Funk and disco might not come to mind when you think of Middle Eastern music - but just ask your dad, and he’ll tell you about the heyday of experimental, groovy sounds that him and his mates used to buy on vinyl, probably wearing bell-bottom jeans while perfecting their Afros. ‘It was a different time,’ he’ll say. ‘Not like your crazy obscene music.’
We’ve teamed up with Anghami once more to help you unearth a catalogue of sounds, ranging from the psychedelic to the down-right-danceable, that’ll have you questioning what exactly Baba was up to when he was your age...
One of the iconic Rahbani Brothers who shot to fame composing music for the likes of Fairuz and Sabah, Elias’ went off on a bit of a tangent when it came to his solo releases. Between some children’s music and Tarab-style Big Band compositions, you’ll find some Funk tracks that wouldn’t be out of place on the dancefloors of 1970s New Orleans.
One of the undisputed pioneers of Arab World Music, Libyan Ahmed Fakroun is a multi-instrumentalist and vocalist who - with a long stint in Paris - has seamlessly blended elements of Libyan Folk music with the chilled out, funky vibes of 70s French Art Rock.
This Egyptian artists tracks are recgonisible to almost every Middle Eastern ear. A founding member of Les Petit Chats, despite having worked with the likes of Umm Kalthoum, Abdel Wahab and Farid El Atrash, his solo style was always a bit Psychedelic, experimental and way-before-its-time.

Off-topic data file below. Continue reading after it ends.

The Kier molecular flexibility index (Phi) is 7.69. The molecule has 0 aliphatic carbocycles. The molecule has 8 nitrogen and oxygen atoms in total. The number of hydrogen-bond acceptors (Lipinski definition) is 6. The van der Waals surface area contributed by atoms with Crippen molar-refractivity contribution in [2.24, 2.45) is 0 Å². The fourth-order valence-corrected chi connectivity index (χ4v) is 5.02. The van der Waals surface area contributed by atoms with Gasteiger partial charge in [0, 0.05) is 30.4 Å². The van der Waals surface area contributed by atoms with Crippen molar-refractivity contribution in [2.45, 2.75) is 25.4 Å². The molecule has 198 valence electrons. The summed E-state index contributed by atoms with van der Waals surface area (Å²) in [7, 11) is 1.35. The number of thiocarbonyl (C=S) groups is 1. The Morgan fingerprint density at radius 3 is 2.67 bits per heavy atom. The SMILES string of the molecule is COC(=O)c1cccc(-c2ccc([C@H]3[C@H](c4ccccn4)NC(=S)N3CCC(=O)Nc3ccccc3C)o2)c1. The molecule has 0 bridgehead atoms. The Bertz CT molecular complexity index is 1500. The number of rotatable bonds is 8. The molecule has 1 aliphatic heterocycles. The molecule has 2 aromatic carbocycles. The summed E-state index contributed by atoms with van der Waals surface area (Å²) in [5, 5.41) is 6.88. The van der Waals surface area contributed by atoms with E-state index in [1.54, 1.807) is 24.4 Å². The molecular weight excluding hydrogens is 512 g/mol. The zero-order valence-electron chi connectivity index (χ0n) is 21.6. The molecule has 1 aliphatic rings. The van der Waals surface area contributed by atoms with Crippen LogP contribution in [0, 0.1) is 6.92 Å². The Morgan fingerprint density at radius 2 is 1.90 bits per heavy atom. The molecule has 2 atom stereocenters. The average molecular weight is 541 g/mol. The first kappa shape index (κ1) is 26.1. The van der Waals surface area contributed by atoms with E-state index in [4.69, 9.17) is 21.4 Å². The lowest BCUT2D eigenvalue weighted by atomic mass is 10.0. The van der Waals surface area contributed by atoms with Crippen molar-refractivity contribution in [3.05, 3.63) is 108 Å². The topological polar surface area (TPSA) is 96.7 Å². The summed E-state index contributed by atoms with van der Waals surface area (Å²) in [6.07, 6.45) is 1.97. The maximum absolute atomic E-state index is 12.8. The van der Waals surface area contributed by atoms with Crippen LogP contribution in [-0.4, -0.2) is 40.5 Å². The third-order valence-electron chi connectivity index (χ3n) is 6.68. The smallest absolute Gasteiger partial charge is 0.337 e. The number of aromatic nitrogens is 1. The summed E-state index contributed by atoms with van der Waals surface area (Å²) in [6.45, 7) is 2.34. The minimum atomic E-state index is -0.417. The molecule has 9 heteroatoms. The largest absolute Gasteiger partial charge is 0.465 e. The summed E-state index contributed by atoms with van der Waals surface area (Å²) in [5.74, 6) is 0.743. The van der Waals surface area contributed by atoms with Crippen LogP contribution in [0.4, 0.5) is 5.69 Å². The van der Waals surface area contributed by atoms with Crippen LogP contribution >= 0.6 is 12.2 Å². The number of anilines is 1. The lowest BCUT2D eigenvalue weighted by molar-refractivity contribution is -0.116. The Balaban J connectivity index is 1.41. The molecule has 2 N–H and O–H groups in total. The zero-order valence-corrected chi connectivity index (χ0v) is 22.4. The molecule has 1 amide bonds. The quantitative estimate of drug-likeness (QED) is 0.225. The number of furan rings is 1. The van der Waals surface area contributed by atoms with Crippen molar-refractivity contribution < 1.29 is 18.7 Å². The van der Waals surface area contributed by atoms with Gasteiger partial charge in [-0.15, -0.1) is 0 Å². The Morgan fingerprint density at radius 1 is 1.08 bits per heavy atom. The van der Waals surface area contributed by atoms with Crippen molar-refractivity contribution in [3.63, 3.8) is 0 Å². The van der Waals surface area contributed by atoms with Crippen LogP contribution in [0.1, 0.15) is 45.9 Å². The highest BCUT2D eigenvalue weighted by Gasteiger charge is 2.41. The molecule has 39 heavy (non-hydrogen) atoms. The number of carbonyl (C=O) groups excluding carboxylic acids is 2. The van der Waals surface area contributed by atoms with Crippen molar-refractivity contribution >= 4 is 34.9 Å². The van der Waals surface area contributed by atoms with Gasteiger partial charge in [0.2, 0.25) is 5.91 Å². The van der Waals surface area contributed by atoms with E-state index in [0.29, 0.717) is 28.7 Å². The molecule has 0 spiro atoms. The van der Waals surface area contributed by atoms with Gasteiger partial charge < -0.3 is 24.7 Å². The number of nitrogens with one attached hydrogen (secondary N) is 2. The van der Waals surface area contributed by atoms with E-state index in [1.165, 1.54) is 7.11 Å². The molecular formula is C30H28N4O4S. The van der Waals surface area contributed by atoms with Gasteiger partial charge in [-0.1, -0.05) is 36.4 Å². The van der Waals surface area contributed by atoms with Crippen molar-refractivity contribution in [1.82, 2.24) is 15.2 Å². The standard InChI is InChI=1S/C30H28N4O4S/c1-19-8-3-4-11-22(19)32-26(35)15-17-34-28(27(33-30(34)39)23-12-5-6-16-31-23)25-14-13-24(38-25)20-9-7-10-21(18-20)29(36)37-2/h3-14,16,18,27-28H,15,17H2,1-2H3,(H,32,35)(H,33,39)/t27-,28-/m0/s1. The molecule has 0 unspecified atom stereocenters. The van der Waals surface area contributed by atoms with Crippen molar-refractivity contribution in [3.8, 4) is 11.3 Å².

The Scorpions & Saif Abu Bakr
Blurring the lines between Funk, Jazz and Sudanese Folk, this ensemble will transport you back to the the 70s with wobbly riffs, big brass sounds and an IDGAF attitude.
This Tunisian quintet may have only released one EP in their short career, but rest assured it’s one you will have on repeat. Heavily influenced by the sounds of American 60s and 70s Funk and Soul, these tracks have stood the test of time.
Only recently unearthed by Habibi Funk, Issam Hajali’s solo work was previously only heard by the friends and family he had gifted cassette tapes to in Beirut in the late 70s. Now remastered, his spacey, chilled-out synthy Funk tunes are available for all to enjoy.
Influenced by the international Jazz scene that made its way to Downtown Khartoum in the 60s and 70s, this Sudanese artist still has a huge following today thanks to his unique blend of Funk and Folklore.